CHICAGO -- Cubs fans got a peek at some of the top prospects in the system last season, and there are more on the way, including a pair ranked in the top five among MLB.com's Top 100 list, Kris Bryant and Addison Russell.
The Cubs have six players in the Top 100 (only the Pirates have more with seven). Besides Bryant and Russell at Nos. 2 and 5, respectively, Jorge Soler checks in at No. 22, C.J. Edwards at No. 47, Kyle Schwarber at No. 49, and Albert Almora at No. 57.
"We've hit on trades, we certainly feel good about what we've done in the Draft," said Jason McLeod, the Cubs' director of scouting and player development. "We know that soon enough these players will graduate on to the Major League team, so for us, it keeps us incredibly invigorated to find talent."
The annual ranking of baseball's Top 100 Prospects is assembled by MLBPipeline.com Draft and prospect experts Jonathan Mayo and Jim Callis, who compile input from industry sources, including scouts and scouting directors. It is based on analysis of players' skill sets, upsides, proximity to the Majors and potential immediate impact to their teams. The list, which is one of several prospect rankings on MLBPipeline.com's Prospect Watch, only includes players with rookie status in 2015. Team-by-team Top 30 Prospects lists for 2015 will be unveiled in March.
Bryant, second to the Twins' Byron Buxton, may not be a prospect for long in 2015. The Cubs expect the 23-year-old third baseman to be contributing to the big league team at some point this year. The second player taken overall in the 2013 Draft, Bryant batted .325 with 43 home runs and 110 RBIs in 138 games last season with Double-A Tennessee and Triple-A Iowa, and was named the Minor League Player of the Year. Not a bad way to follow up being honored as the College Player of the Year in 2013.
Russell, who turned 21 on Jan. 23, is ranked at No. 5 on the list. The shortstop, who was the A's first-round pick in 2012, was a key piece in the Cubs' deal last July when they sent Jeff Samardzija and Jason Hammel to Oakland. Russell was slowed last season by a hamstring injury, but finished with a slash line of .295/.350/.508 in 68 games with 13 home runs, 14 doubles and 45 RBIs. He was impressive with Tennessee, batting .294 with 12 home runs in 50 games. He got a few more at-bats in the Arizona Fall League last October.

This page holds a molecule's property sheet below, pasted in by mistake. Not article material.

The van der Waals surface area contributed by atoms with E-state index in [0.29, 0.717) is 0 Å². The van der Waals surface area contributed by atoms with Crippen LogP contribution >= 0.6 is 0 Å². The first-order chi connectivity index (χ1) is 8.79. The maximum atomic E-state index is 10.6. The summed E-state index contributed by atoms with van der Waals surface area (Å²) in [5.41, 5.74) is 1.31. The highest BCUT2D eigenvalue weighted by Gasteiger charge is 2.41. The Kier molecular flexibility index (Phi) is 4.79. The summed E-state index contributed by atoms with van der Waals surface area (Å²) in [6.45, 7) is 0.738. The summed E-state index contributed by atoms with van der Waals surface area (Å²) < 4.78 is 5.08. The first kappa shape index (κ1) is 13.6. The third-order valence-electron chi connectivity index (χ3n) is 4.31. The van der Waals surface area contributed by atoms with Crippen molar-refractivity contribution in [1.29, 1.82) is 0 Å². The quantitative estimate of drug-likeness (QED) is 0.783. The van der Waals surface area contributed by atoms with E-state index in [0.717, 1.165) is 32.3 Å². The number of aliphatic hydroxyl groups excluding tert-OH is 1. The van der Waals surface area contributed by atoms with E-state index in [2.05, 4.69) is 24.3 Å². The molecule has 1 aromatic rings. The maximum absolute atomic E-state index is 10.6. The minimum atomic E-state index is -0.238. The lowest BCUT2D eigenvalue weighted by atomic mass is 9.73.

Soler, 22, will likely shed his status as a "prospect" this season. He made quite a first impression last Aug. 27 when he homered in his first Major League at-bat at Great American Ball Park against the Reds. The Cuban outfielder finished with a .292 average in 24 games, hitting five home runs and eight doubles.
Soler missed time last year because of leg injuries, but it may have been beneficial. He changed his workout program, his diet and focused this winter on strengthening his legs.
Edwards, 23, is coming off a season in which he spent quite a bit of time rehabbing in Mesa, Ariz., from shoulder soreness. The right-hander finished with a 2.44 ERA in 10 starts, giving up 13 earned runs over 48 innings. What's impressive is that Edwards has served up just two home runs over 237 innings in 50 games, while striking out 294.
The Cubs' first-round pick last June, Schwarber, 21, convinced the Cubs he can handle catching after some tutelage with Kane County manager Mark Johnson and Minor League coordinator Tim Cossins. One thing that isn't in doubt is whether Schwarber can hit. He compiled an impressive slash line of .344/.428/.634 in 72 games at three levels last season, including a .302 average in 44 games with Daytona.
Almora, 20, the Cubs' first-round pick in 2012, hasn't progressed as quickly in the Cubs system, but is still highly regarded, particularly for his defensive skills. Last season, the outfielder batted .270 at Daytona and Tennessee.